AQA A Level Biology

Revision Notes

6.2.9 Drug Effects on Synapses

Predicting the Effects of Drugs on a Synapse

  • Chemical or drugs can have a major impact on the functioning of the brain and nervous system
  • Some prescription drugs can have a beneficial effect on those suffering from neurological disorders while recreational drugs can have a damaging or even fatal effect
  • Many drugs have been found to produce a specific effect on synaptic transmission
  • They can have different modes of action such as:
    • Stimulating the release of a neurotransmitter
    • Providing the chemicals needed to synthesise neurotransmitters
    • Acting in the same way as a neurotransmitter by binding to the same specific receptor
    • Preventing the reuptake of the neurotransmitter by the presynaptic neurone
  • Research is ongoing to further understand how several drugs work in the hopes that they can be used to treat nervous disorders

Dopamine

  • There are many different neurotransmitters that bind to specific receptor molecules
  • They are often restricted to certain regions of the brain so that they have a specific function
  • Some are excitatory and some are inhibitory
    • Excitatory neurotransmitters result in the production of an action potential
    • Inhibitory neurotransmitters prevent the production of an action potential. They do this by causing potassium ions to leave the postsynaptic membrane
  • Dopamine is a neurotransmitter involved in muscle control
  • Individuals that suffer from Parkinson’s disease produce insufficient amounts of dopamine
  • There are two types of drugs that are used to treat this disease
    • A dopamine agonist – produces the same effect as dopamine by binding to the same receptors
    • A dopamine precursor – this can be used to synthesise dopamine in the neurones

Morphine

  • Dopamine also plays a vital role in pain relief
  • Chemicals called endorphins which are produced in the brain can stimulate the release of dopamine
  • The endorphins attach to opioid receptors found on presynaptic neurones that release dopamine molecules
    • Exercise is a natural way to cause the release of endorphins
  • Morphine is a chemical very similar in structure to endorphins and so it can provide pain relief by stimulating the release of dopamine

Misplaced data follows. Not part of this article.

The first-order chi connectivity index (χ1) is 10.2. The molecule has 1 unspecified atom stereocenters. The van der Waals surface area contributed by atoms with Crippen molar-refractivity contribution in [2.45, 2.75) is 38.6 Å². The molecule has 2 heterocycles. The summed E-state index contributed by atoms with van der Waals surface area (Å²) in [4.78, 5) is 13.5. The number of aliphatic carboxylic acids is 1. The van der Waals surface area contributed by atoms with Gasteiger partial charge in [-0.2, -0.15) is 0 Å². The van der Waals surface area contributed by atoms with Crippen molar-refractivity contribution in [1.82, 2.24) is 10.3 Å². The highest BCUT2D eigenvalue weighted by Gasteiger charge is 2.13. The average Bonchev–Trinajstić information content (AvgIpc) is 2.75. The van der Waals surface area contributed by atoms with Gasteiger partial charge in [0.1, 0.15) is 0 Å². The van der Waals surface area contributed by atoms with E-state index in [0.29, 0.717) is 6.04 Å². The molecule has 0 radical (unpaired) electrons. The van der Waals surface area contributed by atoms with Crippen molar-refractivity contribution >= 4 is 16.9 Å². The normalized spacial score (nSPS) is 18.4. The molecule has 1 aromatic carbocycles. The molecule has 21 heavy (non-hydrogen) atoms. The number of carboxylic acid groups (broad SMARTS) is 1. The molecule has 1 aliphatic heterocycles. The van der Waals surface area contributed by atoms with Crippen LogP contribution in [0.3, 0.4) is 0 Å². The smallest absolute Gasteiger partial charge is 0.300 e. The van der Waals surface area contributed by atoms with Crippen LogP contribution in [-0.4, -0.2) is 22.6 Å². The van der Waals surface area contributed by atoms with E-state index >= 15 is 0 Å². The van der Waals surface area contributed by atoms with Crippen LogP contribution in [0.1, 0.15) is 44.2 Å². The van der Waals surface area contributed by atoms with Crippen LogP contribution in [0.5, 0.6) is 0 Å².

Cocaine

  • Cocaine also affects levels of dopamine
  • It binds to the dopamine transporter protein
  • This prevents dopamine from binding to the transporter so it is not able to move through the membrane back into the presynaptic neurone
  • As a result dopamine builds up in the synapses which can lead to feelings of pleasure

Cannabinoids

  • Cannabinoids are compounds found in cannabis
  • Cannabinoid receptors are located in the pre-synaptic membrane of neuromuscular junctions
  • When a cannabinoid molecule binds to its specific receptor, it closes the calcium ion channels
  • This leads to decreased muscle contraction
  • There is currently research investigating whether cannabinoids could be an effective drug in treating multiple sclerosis (MS)
    • MS is a disease that involves damage to the myelin sheaths of neurones. Sufferers struggle to control muscle contraction

MDMA

  • MDMA stimulates the release of multiple neurotransmitters most notably, serotonin
  • Serotonin can affect people in many ways including their mood, anxiety and sleep
  • When an individual takes MDMA they may feel extreme euphoria and enhanced touch and bodily sensations

Exam Tip

You don’t need to know the modes of action of any of the drugs mentioned above. However, you may be asked to read information given to you in the exam and use it to explain how a drug may work.

Author: Lára

Lára graduated from Oxford University in Biological Sciences and has now been a science tutor working in the UK for several years. Lára has a particular interest in the area of infectious disease and epidemiology, and enjoys creating original educational materials that develop confidence and facilitate learning.
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